Steven Spielberg Proud of Fourth 'Indiana Jones' Movie Criticisms
The director reveals he was never a big fan of the aliens in "Crystal Skull" but is happy "nuked the fridge" has become a pop culture phrase.
Steven Spielberg says he's proud that the phrase "nuked the fridge" has replaced "jumped the shark" as the shorthand for saying a film series has taken a turn for the worse.
Talking to Empire magazine about his career, the director of the upcoming Adventures of Tintin and Indiana Jones and the Kingdom of the Crystal Skull says even though people blame producer George Lucas for the scene where Indy hides in a refrigerator to avoid a nuclear explosion, the idea was really his.
"Blame me. Don't blame George. That was my silly idea. People stopped saying 'jump the shark'. They now say, 'nuked the fridge'. I'm proud of that. I'm glad I was able to bring that into popular culture."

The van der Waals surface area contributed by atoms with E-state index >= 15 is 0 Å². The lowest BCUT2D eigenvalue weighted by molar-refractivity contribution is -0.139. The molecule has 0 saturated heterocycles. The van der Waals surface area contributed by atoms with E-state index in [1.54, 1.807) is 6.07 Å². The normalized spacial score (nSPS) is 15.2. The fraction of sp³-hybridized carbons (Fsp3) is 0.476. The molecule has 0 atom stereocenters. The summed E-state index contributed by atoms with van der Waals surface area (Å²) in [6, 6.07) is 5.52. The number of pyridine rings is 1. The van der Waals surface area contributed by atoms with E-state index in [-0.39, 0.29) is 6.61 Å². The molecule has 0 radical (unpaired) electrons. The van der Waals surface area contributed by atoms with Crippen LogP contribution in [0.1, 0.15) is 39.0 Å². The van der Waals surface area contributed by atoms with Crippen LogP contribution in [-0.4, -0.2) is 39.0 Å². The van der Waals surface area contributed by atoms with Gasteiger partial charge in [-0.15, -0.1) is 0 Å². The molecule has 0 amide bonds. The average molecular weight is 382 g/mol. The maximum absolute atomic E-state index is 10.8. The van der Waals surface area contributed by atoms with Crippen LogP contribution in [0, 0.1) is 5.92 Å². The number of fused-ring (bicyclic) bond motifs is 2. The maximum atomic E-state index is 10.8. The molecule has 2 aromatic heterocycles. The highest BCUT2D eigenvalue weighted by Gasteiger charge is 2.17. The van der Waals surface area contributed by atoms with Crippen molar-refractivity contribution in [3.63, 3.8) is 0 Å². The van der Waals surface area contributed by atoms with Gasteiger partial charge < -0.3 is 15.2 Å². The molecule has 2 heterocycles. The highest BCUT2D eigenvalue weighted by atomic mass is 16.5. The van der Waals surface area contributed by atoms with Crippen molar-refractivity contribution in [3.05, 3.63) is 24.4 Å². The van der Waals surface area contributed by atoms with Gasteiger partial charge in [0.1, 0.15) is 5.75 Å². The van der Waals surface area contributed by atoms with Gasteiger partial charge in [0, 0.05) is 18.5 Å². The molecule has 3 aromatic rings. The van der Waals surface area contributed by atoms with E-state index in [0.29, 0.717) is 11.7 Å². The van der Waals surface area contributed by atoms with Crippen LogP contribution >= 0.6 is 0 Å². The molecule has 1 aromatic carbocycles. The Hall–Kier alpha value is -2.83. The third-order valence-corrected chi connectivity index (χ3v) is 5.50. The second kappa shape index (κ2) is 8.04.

However, Spielberg is not as proud of the aliens that appear at the end of the film.
"I sympathize with people who didn't like the MacGuffin because I never liked the MacGuffin. George and I had big arguments about the MacGuffin. I didn't want these things to be either aliens or inter-dimensional beings. But I am loyal to my best friend. When he writes a story he believes in -- even if I don't believe in it -- I'm going to shoot the movie the way George envisaged it. I'll add my own touches, I'll bring my own cast in, I'll shoot the way I want to shoot it, but I will always defer to George as the storyteller of the Indy series. I will never fight him on that."
Spielberg says he doesn't know the status of a possible fifth Indiana Jones movie. He's waiting to hear from Lucas, who has long had the task of figuring out the story before he approaches Spielberg.
"George is in charge of breaking the stories. He's done it on all four movies. Whether I like the stories or not, George has broken all the stories. He is working on Indy V. We haven't gone to screenplay yet, but he's working on the story. I'll leave it to George to come up with a good story."